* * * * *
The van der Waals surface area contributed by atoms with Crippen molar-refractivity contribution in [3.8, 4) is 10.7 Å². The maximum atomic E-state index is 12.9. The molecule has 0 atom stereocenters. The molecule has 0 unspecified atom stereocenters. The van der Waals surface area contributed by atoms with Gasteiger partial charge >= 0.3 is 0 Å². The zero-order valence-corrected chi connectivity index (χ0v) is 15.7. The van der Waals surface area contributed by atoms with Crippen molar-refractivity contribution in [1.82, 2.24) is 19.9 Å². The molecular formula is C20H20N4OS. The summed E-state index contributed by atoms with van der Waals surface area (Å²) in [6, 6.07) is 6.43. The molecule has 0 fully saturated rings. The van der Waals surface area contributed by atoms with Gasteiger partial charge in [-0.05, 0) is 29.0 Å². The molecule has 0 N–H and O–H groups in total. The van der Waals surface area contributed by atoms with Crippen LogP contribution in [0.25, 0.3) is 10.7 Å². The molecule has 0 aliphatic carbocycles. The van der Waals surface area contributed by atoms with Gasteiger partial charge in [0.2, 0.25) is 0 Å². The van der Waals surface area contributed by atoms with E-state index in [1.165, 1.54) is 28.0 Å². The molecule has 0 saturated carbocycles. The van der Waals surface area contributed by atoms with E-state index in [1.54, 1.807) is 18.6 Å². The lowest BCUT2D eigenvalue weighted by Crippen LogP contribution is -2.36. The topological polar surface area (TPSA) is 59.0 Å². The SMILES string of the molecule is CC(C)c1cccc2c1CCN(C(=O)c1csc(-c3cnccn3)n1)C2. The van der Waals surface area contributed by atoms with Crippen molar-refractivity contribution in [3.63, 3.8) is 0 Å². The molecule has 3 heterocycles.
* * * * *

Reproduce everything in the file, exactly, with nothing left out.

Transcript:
The van der Waals surface area contributed by atoms with Crippen molar-refractivity contribution in [3.8, 4) is 10.7 Å². The maximum atomic E-state index is 12.9. The molecule has 0 atom stereocenters. The molecule has 0 unspecified atom stereocenters. The van der Waals surface area contributed by atoms with Gasteiger partial charge >= 0.3 is 0 Å². The zero-order valence-corrected chi connectivity index (χ0v) is 15.7. The van der Waals surface area contributed by atoms with Crippen molar-refractivity contribution in [1.82, 2.24) is 19.9 Å². The molecular formula is C20H20N4OS. The summed E-state index contributed by atoms with van der Waals surface area (Å²) in [6, 6.07) is 6.43. The molecule has 0 fully saturated rings. The van der Waals surface area contributed by atoms with Gasteiger partial charge in [-0.05, 0) is 29.0 Å². The molecule has 0 N–H and O–H groups in total. The van der Waals surface area contributed by atoms with Crippen LogP contribution in [0.25, 0.3) is 10.7 Å². The molecule has 0 aliphatic carbocycles. The van der Waals surface area contributed by atoms with Gasteiger partial charge in [0.2, 0.25) is 0 Å². The van der Waals surface area contributed by atoms with E-state index in [1.165, 1.54) is 28.0 Å². The molecule has 0 saturated carbocycles. The van der Waals surface area contributed by atoms with E-state index in [1.54, 1.807) is 18.6 Å². The lowest BCUT2D eigenvalue weighted by Crippen LogP contribution is -2.36. The topological polar surface area (TPSA) is 59.0 Å². The SMILES string of the molecule is CC(C)c1cccc2c1CCN(C(=O)c1csc(-c3cnccn3)n1)C2. The van der Waals surface area contributed by atoms with Crippen molar-refractivity contribution in [3.63, 3.8) is 0 Å². The molecule has 3 heterocycles.